The US Elections through a Polish Mirror

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The US Elections through a Polish Mirror

After arguing for years that we should stop treating Poland as an exotic, “backward” corner of Europe, I may have finally found something that is truly unique about that country: Poland may be the only place in the world where people have a higher opinion of Donald Trump today than they had in 2016.

A survey just released today by the Centrum Badania Opnii Społecznej (CBOS, which goes by the name “Public Opinion Research Center” in English) revealed who Poles considered the best candidate for the US presidency, from the point of view of Polish interests. 41% chose Donald Trump, and only 15% picked Joe Biden. Another 15% said that either would be fine, and 29% did not know.

Contrast that with a survey carried out four years ago, in which 57% of Poles polled (eventually I was going to use that phrase) supported Hillary Clinton, and only 6% (!) supported Trump. Another 14% thought either would be the same, and 23% didn’t have an opinion. Where else in the world has Trump’s approval rating increased by 35% over the past four years?

A couple interpretations of this bizarre data come to mind. First, it might reflect a Machiavellian assessment in which the key phrase is “from the point of view of Polish interests.” As long as the far-right Law and Justice Party (Prawo i Sprawiedliwość, or PiS) governs Poland, having an ideological ally in Washington will help the country, unless you define “help” as “help save us from PiS.” It is doubtful that Poland would be discussed much in a Biden White House, given the monstrous domestic challenges the administration would face upon taking office. However, US relations with the EU would improve dramatically and relations with Russia would sour. Despite the ostensible anti-Russian stance of PiS, an American turn against Putinesque authoritarianism would inevitably sweep up Turkey, Hungary, and Poland. If even the Trump-appointed US ambassador was willing to publicly attack the PiS government’s homophobic bigotry, one can only imagine that criticism from 1600 Pennsylvania Avenue (or at least al. Ujazdowskie 29/31 in Warsaw, where the US Embassy is located) would intensify. The past four years of fraternal right-wing warmth between Washington and Warsaw would fall into a deep chill, akin to Poland’s dismal relations with Brussels.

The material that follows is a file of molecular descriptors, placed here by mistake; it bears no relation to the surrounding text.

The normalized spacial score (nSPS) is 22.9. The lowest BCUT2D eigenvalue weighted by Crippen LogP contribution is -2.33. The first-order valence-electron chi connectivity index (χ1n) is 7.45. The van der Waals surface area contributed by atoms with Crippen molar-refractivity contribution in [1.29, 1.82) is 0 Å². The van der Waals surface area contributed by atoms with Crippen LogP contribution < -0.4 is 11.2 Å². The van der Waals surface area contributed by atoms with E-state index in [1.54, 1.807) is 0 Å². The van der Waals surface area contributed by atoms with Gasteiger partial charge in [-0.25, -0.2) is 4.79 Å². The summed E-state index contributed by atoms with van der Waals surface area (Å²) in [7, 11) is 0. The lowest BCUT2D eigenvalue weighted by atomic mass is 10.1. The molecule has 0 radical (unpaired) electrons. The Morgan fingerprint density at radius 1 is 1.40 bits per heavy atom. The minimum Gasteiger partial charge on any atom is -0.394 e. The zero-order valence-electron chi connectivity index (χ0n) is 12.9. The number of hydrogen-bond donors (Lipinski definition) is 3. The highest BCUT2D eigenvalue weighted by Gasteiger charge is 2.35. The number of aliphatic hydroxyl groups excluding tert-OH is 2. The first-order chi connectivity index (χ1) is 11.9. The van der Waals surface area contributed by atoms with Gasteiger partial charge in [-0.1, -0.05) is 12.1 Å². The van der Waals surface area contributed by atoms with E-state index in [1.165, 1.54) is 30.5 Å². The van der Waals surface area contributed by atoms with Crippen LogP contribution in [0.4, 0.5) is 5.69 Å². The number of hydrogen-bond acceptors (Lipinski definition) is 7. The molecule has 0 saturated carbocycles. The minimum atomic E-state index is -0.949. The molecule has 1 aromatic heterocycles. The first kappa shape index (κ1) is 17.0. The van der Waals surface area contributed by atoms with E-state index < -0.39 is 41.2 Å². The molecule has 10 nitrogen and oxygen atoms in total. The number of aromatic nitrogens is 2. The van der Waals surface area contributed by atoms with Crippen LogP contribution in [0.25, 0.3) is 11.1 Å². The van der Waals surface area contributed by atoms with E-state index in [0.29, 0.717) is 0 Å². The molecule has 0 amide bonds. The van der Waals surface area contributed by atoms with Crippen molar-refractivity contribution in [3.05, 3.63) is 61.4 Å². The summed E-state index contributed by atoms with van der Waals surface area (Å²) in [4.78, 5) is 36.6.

An opponent of PiS in Poland might cheer such a development, but that is a risky attitude. A Biden administration might put pressure on Poland that would constrain some of ambitions of PiS leader Jarosław Kaczyński (particularly regarding his campaign against the independent media, given that the opposition television channel TVN is owned by an American corporation). But I doubt the State Department would take any initiatives against PiS—that’s a job for the EU. Meanwhile, official propaganda in Poland could stoke hostility against yet one more enemy. This idea is not as improbable as it might seem: thirty years ago, Americans were more beloved in Poland than just about anywhere else, but despite an uptick recently, we’ve been finding less and less affection along the Vistula. It would not be difficult to revise the tirades against the Western decadence of the EU to include the US as well. I’m sure Mr. Putin would be happy to stoke those fires, should the occasion arise.